Most, if not all, of Mitt Romney’s income is derived from long-term capital gains and qualified dividends both of which are taxed at a maximum rate of 15% (see below for details). Additionally, Mr. Romney uses substantial itemized deductions to lower his overall income further reducing his overall tax rate.
It is likely these favorable tax rates on long-term capital gains and qualified dividends will expire this year and not be renewed… but stay tuned to see what the new Congress does in January 2013.
Tax Rate on Long-Term Capital Gains
Capital gain income from assets held longer than one year are generally taxed at a special long-term capital gains rate. The rate that applies depends on which ordinary income tax bracket you fall under.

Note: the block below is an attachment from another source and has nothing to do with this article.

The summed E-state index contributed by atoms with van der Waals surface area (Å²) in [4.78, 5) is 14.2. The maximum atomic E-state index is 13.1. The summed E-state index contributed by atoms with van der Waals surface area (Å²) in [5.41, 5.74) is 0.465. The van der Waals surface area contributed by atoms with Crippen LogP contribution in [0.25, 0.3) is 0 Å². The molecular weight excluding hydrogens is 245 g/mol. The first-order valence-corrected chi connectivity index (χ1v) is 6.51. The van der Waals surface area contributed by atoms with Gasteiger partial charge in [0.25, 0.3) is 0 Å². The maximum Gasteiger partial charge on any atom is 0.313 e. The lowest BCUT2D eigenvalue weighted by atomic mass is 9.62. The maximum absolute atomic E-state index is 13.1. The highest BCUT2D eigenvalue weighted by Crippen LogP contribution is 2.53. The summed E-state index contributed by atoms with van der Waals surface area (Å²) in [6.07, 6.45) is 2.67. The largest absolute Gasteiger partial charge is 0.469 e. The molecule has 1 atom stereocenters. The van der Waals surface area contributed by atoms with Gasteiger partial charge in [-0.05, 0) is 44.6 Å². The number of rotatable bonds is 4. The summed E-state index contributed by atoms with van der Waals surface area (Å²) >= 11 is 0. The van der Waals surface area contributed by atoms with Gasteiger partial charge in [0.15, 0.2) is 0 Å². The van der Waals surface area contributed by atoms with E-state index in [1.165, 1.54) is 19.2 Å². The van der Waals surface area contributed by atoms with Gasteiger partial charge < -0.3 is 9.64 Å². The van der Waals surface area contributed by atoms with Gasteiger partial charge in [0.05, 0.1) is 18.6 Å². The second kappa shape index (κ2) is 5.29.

- Zero percent rate if your total income (including capital gain income) places you in the ten or fifteen percent tax brackets.
- 15% rate if your total income (including capital gain income) places you in the twenty-five percent tax bracket or higher.
Tax Rate on Dividend Income
Dividends are classified either as ordinary dividends or as qualified dividends. Ordinary dividends are taxed at your ordinary tax rates for whatever tax bracket you are in. Qualified dividends are taxed at a 15% percent rate. To be eligible as a qualified dividend, the dividends must be from a domestic corporation or a qualifying foreign corporation and you must hold the stock “for more than 60 days during the 121-day period that begins 60 days before the ex-dividend date.” (Publication 550.)